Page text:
Lyndhurst: The house that stopped an expressway

Lyndhurst, the House that stopped an Expressway - the front of the Regency villa viewed from Darghan Lane, Glebe. (Photo: Rosemary Broomham
Graffiti condeming the North-West Expressway in support of Lyndhurst Manor, Glebe. (source: Kurt Iveson, originally supplied by Meredith Burgmann)
Lyndhurst House, Darghan Street, Glebe.

Lyndhurst is a symmetrical Regency, two-storey, brick garden villa originally standing on 36 acres of land. It was designed by English colonial architect John Verge  for Dr James Bowman, Principal Surgeon of Sydney Hospital and the son-in-law of John Macarthur and was completed circa 1837. The house originally featured a portico of coupled Tuscan columns with the back enclosed by single-storey domestic quarters which were subsequently demolished in 1878 and 1885 upon subdivisions. Today, only the main two-storey block remains.

The Glebe Society (left to right: Prof Bernard Smith, Joye Wallace [behind], Jeanette Knox, Kate Smith, Jan Potter) protesting on Darghan Street, Glebe in 1972 against the Northwest Expressway. (Image source: Green bans, red union)

From 1847 to 1849 Lyndhurst became St. James College and was to train young men for the clergy. It was then purchased by the Catholic Archbishop and St. Mary’s College for the classical education of upper-class secular students, as well as priests for the ministry. By 1870 Lyndhurst had declined and the grounds were subdivided in 1878. In 1882 it was converted into a maternity hospital and a further subdivision of land took place in 1885. After the 1890s, the building was used successively as a rooming house, a meeting place for the Free Presbyterian Church, an ice-cream factory, a timber works and a printing workshop.

In 1972 the NSW government announced the demolition of Lyndhurst to make way for the proposewd North-Western expressway which would cut through several inner city suburbs, including Glebe. In response to these plans, the ‘Save Lyndhurst Committee’ reached out to Jack Mundey and the BLF. After a green ban was omposed on Lyndhurst in July, the Department of Main Roads began to retreat. Lyndhurst became a potent symbol for the anti-expressway movement  and in 1974, residents succeeded again in preventing the Askin government from renewing the project. By 1978 the freeway plans had been largely abandoned meaning that the house, Glebe and much of the inner-city were saved.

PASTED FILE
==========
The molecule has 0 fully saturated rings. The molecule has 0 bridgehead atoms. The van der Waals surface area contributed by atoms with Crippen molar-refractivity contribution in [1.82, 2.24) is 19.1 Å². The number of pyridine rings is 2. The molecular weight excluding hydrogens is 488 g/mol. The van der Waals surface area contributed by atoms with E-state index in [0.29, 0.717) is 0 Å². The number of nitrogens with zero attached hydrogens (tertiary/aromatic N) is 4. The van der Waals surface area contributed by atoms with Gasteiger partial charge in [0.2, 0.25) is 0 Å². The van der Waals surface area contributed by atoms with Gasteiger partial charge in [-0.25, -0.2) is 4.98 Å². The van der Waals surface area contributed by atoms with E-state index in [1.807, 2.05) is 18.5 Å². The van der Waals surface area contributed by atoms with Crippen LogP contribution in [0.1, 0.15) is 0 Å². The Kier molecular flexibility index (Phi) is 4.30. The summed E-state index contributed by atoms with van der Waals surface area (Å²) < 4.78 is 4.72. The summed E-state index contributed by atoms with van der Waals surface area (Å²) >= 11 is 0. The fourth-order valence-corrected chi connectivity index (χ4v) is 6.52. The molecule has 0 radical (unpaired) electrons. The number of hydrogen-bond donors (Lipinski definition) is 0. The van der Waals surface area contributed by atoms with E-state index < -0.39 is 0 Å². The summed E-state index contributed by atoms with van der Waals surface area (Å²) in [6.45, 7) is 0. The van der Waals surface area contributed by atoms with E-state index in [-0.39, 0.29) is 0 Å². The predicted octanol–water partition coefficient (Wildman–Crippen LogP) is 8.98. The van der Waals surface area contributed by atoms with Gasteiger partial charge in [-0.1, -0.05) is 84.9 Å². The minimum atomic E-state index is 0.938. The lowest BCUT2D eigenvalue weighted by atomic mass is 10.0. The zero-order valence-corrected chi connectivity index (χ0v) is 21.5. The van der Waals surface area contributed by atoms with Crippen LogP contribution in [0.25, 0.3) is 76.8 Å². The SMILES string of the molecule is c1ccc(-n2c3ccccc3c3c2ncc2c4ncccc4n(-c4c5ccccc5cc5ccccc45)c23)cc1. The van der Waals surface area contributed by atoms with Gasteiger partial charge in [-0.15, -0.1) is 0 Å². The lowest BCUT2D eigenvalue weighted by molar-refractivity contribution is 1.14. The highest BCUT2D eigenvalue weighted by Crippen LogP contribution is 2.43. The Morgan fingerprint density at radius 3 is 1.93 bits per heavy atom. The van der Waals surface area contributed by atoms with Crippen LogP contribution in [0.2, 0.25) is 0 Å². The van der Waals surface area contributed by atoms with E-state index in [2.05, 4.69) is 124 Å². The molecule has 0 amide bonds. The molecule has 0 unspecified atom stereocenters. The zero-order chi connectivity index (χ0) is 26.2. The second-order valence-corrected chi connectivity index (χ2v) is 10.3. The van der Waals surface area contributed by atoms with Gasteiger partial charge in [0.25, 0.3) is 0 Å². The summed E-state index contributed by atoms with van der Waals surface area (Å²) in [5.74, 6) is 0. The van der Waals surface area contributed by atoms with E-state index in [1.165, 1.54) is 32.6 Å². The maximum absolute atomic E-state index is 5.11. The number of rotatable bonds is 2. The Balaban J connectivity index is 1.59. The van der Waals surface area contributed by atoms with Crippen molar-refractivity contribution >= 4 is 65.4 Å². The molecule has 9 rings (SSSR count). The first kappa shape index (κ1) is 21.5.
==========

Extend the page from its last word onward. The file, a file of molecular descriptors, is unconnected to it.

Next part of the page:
In 1980 the Historic Houses Act (1980) established the Historic Houses Trust to provide for 'the care, control and management of certain houses of historic importance.' Lyndhurst was restored (by architect and Heritage Consultant, Clive Lucas OBE) and the building became the offices of the Historic Houses Trust for two decades. The Trust consisted of seven trustees appointed by the Governor. Dr Jack Mundey who was a Life Member of the Australian Conservation Foundation and served as the Chair of the Historic Houses Trust of NSW from 1995 to 2001. Over the years the gentrification of Glebe’s public and private housing gathered pace and remains ongoing. Lyndhurst was sold in 2006 and is now in private hands.
Meredith Burgmann, 'Valè Jack Mundey: the Builders Labourers' leader who saved Glebe', The Glebe Society, 2020; Lee Rhiannon, Green bans: inspirational activism, 2016; Anne Summers (et al.), The little green book: facts on the green bans, 1973.

Research provided by Isabella Maher and Jo Holder

Current action: Hands Off Glebe
Against overdevelopment and high-rise in Glebe. · For decent public housing in Glebe. · For preserving the historic townscape and protecting the low income community of Glebe.


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